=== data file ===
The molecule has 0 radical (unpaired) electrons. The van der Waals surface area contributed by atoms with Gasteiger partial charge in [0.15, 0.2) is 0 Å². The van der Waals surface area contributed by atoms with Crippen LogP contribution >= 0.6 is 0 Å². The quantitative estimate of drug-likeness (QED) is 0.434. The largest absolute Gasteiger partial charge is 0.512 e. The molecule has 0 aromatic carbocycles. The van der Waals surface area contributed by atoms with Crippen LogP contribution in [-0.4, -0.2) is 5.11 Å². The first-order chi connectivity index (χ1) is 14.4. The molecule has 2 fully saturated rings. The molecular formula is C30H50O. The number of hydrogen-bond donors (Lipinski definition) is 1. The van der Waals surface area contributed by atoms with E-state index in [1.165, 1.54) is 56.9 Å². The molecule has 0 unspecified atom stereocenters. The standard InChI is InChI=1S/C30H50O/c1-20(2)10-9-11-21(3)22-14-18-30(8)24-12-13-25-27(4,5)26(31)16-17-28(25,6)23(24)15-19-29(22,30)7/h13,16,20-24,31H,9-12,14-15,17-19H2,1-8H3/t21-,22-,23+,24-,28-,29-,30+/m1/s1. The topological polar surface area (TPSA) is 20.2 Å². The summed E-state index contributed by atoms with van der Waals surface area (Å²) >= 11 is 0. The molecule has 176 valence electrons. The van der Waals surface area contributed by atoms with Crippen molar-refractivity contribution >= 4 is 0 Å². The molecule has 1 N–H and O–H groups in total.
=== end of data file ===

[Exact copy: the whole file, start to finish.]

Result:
The molecule has 0 radical (unpaired) electrons. The van der Waals surface area contributed by atoms with Gasteiger partial charge in [0.15, 0.2) is 0 Å². The van der Waals surface area contributed by atoms with Crippen LogP contribution >= 0.6 is 0 Å². The quantitative estimate of drug-likeness (QED) is 0.434. The largest absolute Gasteiger partial charge is 0.512 e. The molecule has 0 aromatic carbocycles. The van der Waals surface area contributed by atoms with Crippen LogP contribution in [-0.4, -0.2) is 5.11 Å². The first-order chi connectivity index (χ1) is 14.4. The molecule has 2 fully saturated rings. The molecular formula is C30H50O. The number of hydrogen-bond donors (Lipinski definition) is 1. The van der Waals surface area contributed by atoms with E-state index in [1.165, 1.54) is 56.9 Å². The molecule has 0 unspecified atom stereocenters. The standard InChI is InChI=1S/C30H50O/c1-20(2)10-9-11-21(3)22-14-18-30(8)24-12-13-25-27(4,5)26(31)16-17-28(25,6)23(24)15-19-29(22,30)7/h13,16,20-24,31H,9-12,14-15,17-19H2,1-8H3/t21-,22-,23+,24-,28-,29-,30+/m1/s1. The topological polar surface area (TPSA) is 20.2 Å². The summed E-state index contributed by atoms with van der Waals surface area (Å²) >= 11 is 0. The molecule has 176 valence electrons. The van der Waals surface area contributed by atoms with Crippen molar-refractivity contribution >= 4 is 0 Å². The molecule has 1 N–H and O–H groups in total.